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Statewide IPM Program, University of California

Roughstalk bluegrass  (Poa trivialis)

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Life stages of roughstalk bluegrass flowering stems mature plant webby hairs on florets florets and spikelets collar with ligule

Roughstalk bluegrass is a cool-season perennial grass. It grows in turf and disturbed moist areas in the Sierra Nevada foothills, San Francisco Bay region, northwestern South Coast Ranges, western North Coast Ranges, North Coast, and likely elsewhere in California to about 3300 feet (1000 m). It is one of the three members in the genus Poa commonly found in turfgrass sites in California. The other two are Kentucky bluegrass, Poa pratensis, and annual bluegrass, Poa annua. Roughstalked bluegrass, P. trivialis, is a less desirable turf species that does well in moist, shaded areas but lacks heat and drought tolerance and is generally considered a weed.

Habitat

Roughstalk bluegrass is found in alfalfa, turf and disturbed, moist areas.

Mature plant

Roughstalk bluegrass grows upright to 3-1/3 feet (1 m) tall from a dense tuft of short stolons (aboveground creeping stems) at the base. Stems are slightly compressed and leaves are rolled in the bud. Flowers cluster to form an inflorescence and are arranged along open branches (panicle).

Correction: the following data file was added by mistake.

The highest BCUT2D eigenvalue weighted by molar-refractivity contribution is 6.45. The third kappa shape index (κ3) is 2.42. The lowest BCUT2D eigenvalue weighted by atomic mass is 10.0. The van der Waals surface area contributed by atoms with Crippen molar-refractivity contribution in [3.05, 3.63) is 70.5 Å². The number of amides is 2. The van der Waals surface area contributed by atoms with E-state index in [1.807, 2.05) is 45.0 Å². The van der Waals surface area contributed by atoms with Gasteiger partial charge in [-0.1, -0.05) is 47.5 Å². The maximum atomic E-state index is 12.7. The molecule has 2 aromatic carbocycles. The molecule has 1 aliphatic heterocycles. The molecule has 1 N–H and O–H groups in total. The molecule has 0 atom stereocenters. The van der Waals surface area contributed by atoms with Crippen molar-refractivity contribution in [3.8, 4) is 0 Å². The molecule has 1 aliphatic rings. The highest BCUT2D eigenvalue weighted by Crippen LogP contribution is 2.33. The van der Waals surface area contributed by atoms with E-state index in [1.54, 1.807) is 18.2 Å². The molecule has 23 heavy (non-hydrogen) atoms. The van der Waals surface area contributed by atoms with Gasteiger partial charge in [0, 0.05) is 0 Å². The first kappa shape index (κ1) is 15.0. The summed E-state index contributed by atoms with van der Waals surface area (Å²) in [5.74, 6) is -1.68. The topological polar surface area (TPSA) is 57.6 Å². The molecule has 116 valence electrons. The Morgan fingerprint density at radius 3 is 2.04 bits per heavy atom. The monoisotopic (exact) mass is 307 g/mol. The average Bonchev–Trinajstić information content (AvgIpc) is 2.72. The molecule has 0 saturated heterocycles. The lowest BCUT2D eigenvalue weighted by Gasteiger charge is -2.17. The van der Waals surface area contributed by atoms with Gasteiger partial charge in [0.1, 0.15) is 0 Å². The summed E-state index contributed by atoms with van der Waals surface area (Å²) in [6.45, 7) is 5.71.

Roughstalk bluegrass can be confused with Kentucky bluegrass, which is sometimes used in golf course greens, and fowl bluegrass, Poa palustris. All three grasses have cobwebby hairs at the base of the florets (individual tiny flowers). However, the sheath of roughstalk bluegrass is open 3/4 of its length, while Kentucky bluegrass sheaths are open 1/2 to 3/4 and fowl bluegrass sheaths are open more than 3/4 of their total lengths. Roughstalk bluegrass is also distinctively rougher than those of the other two species. 

Collar

The collar is wide, distinctive, hairless, and separated at the midrib. The long, pointed ligule is membranous while that of Kentucky bluegrass is short, even, and membranous.

Flowers

Flowers bloom from February through March. The flower clusters (inflorescence) are found along flowering stem branches (panicle) like that of other turf bluegrasses. The overall the inflorescence form is lance to egg-shaped and about 3-1/5 to 10 inches (8–25 cm) with open branches that are spreading to ascending (rise at a slant). Like Kentucky bluegrass and fowl bluegrass, florets have a tuft of cobwebby hairs.

Reproduction

Roughstalk bluegrass spreads by aboveground creeping stems (stolons) and seeds.

Related or similar plants

  • Annual bluegrass, Poa annua
  • Canada bluegrass, Poa compressa
  • Fowl bluegrass, Poa palustris
  • Kentucky bluegrass, Poa pratensis

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